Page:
Of course, it has since emerged that the BBC during this era wasn’t quite the clean-cut ‘Auntie’ of popular repute. In a 2012 TV documentary, the likes of Dame Joan Bakewell and Sir David Attenborough painted a portrait of Television Centre existing in a fug of cannabis smoke, while ex-Doctor Who and Blue Peter stars shed light on the enthusiastic appetite for “bonking” in dressing rooms.
“There was a lot of it about, no question,” says Ball, who was seen recalling how two Play School presenters had been stoned on screen – a revelation he now regrets (“I upset them, and I’m sorry I upset them, I didn’t mean to,” he says). As for the darker side of the Beeb unearthed in light of the revelations about Jimmy Savile: “I never saw any sexual harassment or anything like that,” he says. “Except we all knew – I knew in Manchester, before I was in television and before he was in television – that Jimmy Savile was dicey. He really was.”
In the 90s, Ball left the Corporation when resources started to be diverted from factual shows to dramas like Grange Hill and Byker Grove. “All of us – myself, Roy Castle, Tony Hart, Johnny Morris – we had to fight for our budgets. So I walked away. But as I walked away, because of the impact of the shows, the corporate world beat a path to my door.”
He did public outreach work for the likes of Rover and British Gas and National Grid, and also wrote and produced a series of educational stage musicals. “I’d wanted to write a musical since I was in the Forces,” he says. “So I had a ball. And, between you and I, it was a more lucrative career than television had ever been. We were working to three-and-a-half thousand kids a day. It was fabulous.”
In recent years, Ball has made headlines as an outspoken climate change sceptic. During our conversation, he insists he doesn’t want to get embroiled in it (“I don’t do climate change any more,” he tells me), and yet seems drawn to keep picking at the scab, because it’s a subject he’s clearly passionate about.
Surely the overwhelming consensus among the world’s climate experts can’t be wrong? I suggest. “Everything I said publicly on climate change in the late 1990s – every single thing – has been proven correct,” he insists, before reeling off a list of statistics about ice sheets, sea levels and cyclical weather variations. I ask if his work on behalf of car manufacturers and energy producers makes him partisan – a suggestion he finds “outrageous”, insisting they come to him because they trust his views, not because he’ll fit them to suit their agenda. “They wouldn’t ask me if I didn’t talk sense,” he says. “And by that I don’t mean talk their language, I mean talk sense.”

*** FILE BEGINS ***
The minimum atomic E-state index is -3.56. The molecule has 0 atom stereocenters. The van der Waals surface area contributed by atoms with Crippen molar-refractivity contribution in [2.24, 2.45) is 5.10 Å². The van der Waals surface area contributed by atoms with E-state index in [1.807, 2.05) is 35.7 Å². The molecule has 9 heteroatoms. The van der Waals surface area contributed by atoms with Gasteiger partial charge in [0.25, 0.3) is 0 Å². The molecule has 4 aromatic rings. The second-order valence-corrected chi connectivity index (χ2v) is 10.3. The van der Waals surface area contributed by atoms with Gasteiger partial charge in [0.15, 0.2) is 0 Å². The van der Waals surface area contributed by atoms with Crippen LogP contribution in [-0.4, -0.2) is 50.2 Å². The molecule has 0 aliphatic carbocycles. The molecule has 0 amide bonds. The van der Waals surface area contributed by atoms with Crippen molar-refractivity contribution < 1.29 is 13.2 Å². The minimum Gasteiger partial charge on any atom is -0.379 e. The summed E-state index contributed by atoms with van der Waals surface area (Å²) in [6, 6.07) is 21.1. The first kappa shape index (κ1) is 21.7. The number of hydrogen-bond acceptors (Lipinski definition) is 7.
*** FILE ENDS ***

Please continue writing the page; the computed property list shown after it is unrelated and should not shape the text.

Something else he’s exercised about is the “frightening, terrible” shortage of students signing up for maths and sciences; he thinks combining physics, chemistry and biology into ‘triple science’ has been a disaster, resulting in “a watered down version of all three”.
How about his own children – did he succeed in instilling a rigorous scientific and mathematical understanding in them?
“I’ve always said you can’t teach your kids anything, but they copy everything you do, to a certain extent,” he says. That’s borne out by the fact one of his sons, Dan, is an engineer, the other, Nick, works in film, and daughter Zoë… well, you’ve probably heard which branch of the family trade she went into.
“I’m so proud of them all,” says Ball. “Zoë’s first career was as a ladette, if you like, which I think was a justified thing to be doing – asking: ‘why are the lads getting all the breaks? Why can’t we girls admit to being frivolous and silly and drinking a bit too much on occasion?’ And now she’s come back with a second career that’s bigger than the first, which was a similar case with me – I was 39 when I started Think of a Number.”
But is Zoë any good at maths? “No,” he says. “But she doesn’t need to be.”
When Zoë was presenting Live & Kicking on Saturday mornings, Ball was once brought on as a surprise for her birthday. “They put me in a big gorilla suit and sent me on to the set,” he recalls. “I went ‘Raaaar!’ and she just went, straight away, ‘It’s me dad’”.
In 2012, Ball, then 74, became the oldest ever contestant on Strictly Come Dancing – a fact his daughter, who presents spin-off show It Takes Two, only found out when it was publicly announced (Ball hadn’t told her because he wanted to avoid any suggestion of nepotism).
“My wife Di – who’s a dancer – and I were on holiday in Spain when I got the email asking me to do it,” he recalls. “The first thing we did was go to the bar and have a couple of large vodka and tonics. And we thought, well I’ve got to do it, haven’t I?”
Sadly, his Strictly experience was blighted by bad luck – not least losing his partner, Aliona Viali, to an ankle injury, leaving him just two-and-a-half days’ rehearsal with replacement Iveta Lukosiute – and he was the first to be voted off. “It was so sad to go out,” he says. “But I was chuffed to be the oldest contestant, really chuffed.”
Around 10 years ago, Ball was included in a Radio Times list of TV’s greatest eccentrics. Having worked with the likes of Magnus Pyke, David Bellamy and Professor Heinz Wolff, he doesn’t consider himself eccentric, particularly. “I tried to be funny, not eccentric,” he says. “But I’d like to be eccentric.”
Would he, perhaps, be happy accept the title of national treasure? “Willingly,” he smiles. “If it means something very old that’s just been dug up, then that’s probably me.”